I think throw pillows look great with goose down/feather inserts. The poofy-ness and the squishy-ness scream luxury. On the other hand, fiberfill inserts fall kind of flat but they are very affordable and readily available. But I need down/feather inserts for the throw pillows in my house and I have figured out a way to find them for less than $5 a piece! They aren’t that expensive, but I see no need to buy new when I can reuse and save money at the same time while getting the look I love.
Even though the pillow racks at thrift stores might give you the willies, (you know, dust, mildew, etc.) I have learned over the years not to be afraid of thrift store throw pillows. You just need to be brave and give those dusty old pillows a little squeeze. You can easily identify a down/feather insert vs. fiberfill. When you find a pillow with a squishy-feather filled feel, buy it!
As soon as I saw this 150-year-old house in Charleston Illinois I knew that we could make it our own. It was dirty, dark and unloved but had so much potential to be a happy and bright family home. You can read more about what brought us to Charleston in my interview with Design Mom.
The house was white with decorative green shutters for at least 100 years. After living here for 2 years I decided that we needed to go dark. I love the monochromatic Colonial homes in New England, especially Massachusetts homes like The House of Seven Gables and The Orchard House that were built in the late 1600s.
In 1864 our house was originally built in the Carpenter Gothic style. Then in 1920 the second owners added a Georgian Colonial Revival style by changing the facade. The gingerbread trim and the porch were removed and a portico with columns was added. The bay windows in the front of the house were replaced with french doors.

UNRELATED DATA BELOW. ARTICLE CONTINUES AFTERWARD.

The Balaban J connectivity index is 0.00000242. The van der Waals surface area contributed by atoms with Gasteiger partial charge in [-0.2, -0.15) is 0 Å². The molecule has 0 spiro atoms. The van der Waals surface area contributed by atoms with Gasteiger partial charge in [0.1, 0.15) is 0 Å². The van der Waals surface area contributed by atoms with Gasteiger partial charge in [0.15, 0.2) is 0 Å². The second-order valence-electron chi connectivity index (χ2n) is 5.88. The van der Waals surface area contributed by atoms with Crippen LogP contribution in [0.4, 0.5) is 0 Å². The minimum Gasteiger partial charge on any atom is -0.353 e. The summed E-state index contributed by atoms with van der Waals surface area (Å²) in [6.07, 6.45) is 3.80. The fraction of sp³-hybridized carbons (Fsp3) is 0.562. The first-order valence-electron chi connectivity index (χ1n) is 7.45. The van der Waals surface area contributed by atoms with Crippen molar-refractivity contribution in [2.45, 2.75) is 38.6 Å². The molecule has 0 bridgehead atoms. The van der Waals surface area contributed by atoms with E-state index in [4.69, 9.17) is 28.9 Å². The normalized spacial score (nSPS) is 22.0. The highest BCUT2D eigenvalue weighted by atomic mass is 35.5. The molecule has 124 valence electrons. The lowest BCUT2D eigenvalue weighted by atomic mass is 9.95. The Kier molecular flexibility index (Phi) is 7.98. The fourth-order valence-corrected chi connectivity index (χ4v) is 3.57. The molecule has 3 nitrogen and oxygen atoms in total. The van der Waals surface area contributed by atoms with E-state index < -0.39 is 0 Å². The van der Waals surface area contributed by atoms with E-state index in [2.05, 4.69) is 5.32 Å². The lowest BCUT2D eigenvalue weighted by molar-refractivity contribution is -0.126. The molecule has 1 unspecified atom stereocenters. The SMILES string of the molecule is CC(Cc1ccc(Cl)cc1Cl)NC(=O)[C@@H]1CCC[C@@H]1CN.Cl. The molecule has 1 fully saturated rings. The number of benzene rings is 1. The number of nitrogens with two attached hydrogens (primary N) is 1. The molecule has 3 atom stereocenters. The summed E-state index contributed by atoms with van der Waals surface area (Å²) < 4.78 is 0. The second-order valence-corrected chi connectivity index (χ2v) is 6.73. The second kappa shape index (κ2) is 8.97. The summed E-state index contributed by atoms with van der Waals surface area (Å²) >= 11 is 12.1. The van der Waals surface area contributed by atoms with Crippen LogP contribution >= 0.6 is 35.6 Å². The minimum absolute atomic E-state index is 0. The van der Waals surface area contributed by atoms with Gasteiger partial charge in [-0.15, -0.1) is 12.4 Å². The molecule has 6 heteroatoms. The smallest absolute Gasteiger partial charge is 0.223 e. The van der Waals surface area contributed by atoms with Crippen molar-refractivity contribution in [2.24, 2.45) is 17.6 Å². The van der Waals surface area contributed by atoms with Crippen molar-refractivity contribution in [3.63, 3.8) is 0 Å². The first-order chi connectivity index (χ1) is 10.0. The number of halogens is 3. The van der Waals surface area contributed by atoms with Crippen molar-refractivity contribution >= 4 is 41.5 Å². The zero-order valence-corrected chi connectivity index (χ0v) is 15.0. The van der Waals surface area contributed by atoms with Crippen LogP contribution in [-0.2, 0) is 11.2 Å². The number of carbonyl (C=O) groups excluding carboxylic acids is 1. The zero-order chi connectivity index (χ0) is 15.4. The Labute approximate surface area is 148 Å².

I found the combination of styles confusing and think that the monochromatic, dark paint job solidified the look. We chose Sherwin Williams color Dark Knight for the exterior with Nervy Hue for a pop of color on the door.
It was a sad day when this clock broke. It was just an office clock from Target, but I loved the fake wood and the minimal font. Oh well. Months ago our kittens somehow knocked it off the wall and it couldn’t be repaired. Steve wanted to chuck it, but I wanted to save it (imagine that!).
I figured that some day, I would have something round that I would want to frame.
We moved into our 150-year-old home in Charleston, Illinois in the fall of 2013.
Right now we are looking forward to Spring (but also wishing for some late February snow).
Here is a shot of the exterior of our house from last Spring with the dogwood tree (aka Harper’s tree) and the groundcover on our hill in bloom. Every year we add more drought-tolerant perennials with the hope that one day the steep hill will be covered in color. I really enjoy mixing different heights, textures, and colors to create a patchwork of lovely for all to see. I grew many of the plants from seed and some came all the way from our last home. We love to garden. We moved from a typical Chicago postage-stamp lot to a huge yard that hadn’t been tended to for decades. There are always so many projects going on at once. It is a lot of work, but is so rewarding each year.
In the fall of 2015, we painted our house in Sherwin Williams Dark Knight, with a slightly darker custom-mixed trim in a glossy finish. The house had been white with (decorative) green shutters for at least 100 years so we get lots of double-takes from passersby. It took courage to go for the dark color, especially since we are a relatively new family to a very small rural community, but I am so glad we took the risk. The house looked disjointed before, starting out as a Carpenter Gothic in 1864 and then being morphed into a more Georgian Colonial Revival style in 1920. I think the dark color solidifies the look.
Since we moved here we have made many changes. Here are the most recent shots of the house interior.
This color is Sherwin Williams “Nervy Hue,” isn’t that a perfect name! The doorbell is original and in perfect condition, the door plate and knob were eBay finds (We ordered many and tried them and resold the rejects, it was hard to find the right fit. Who knew antique door hardware was so complicated?!) and the mail slot is a reproduction from Signature Hardware.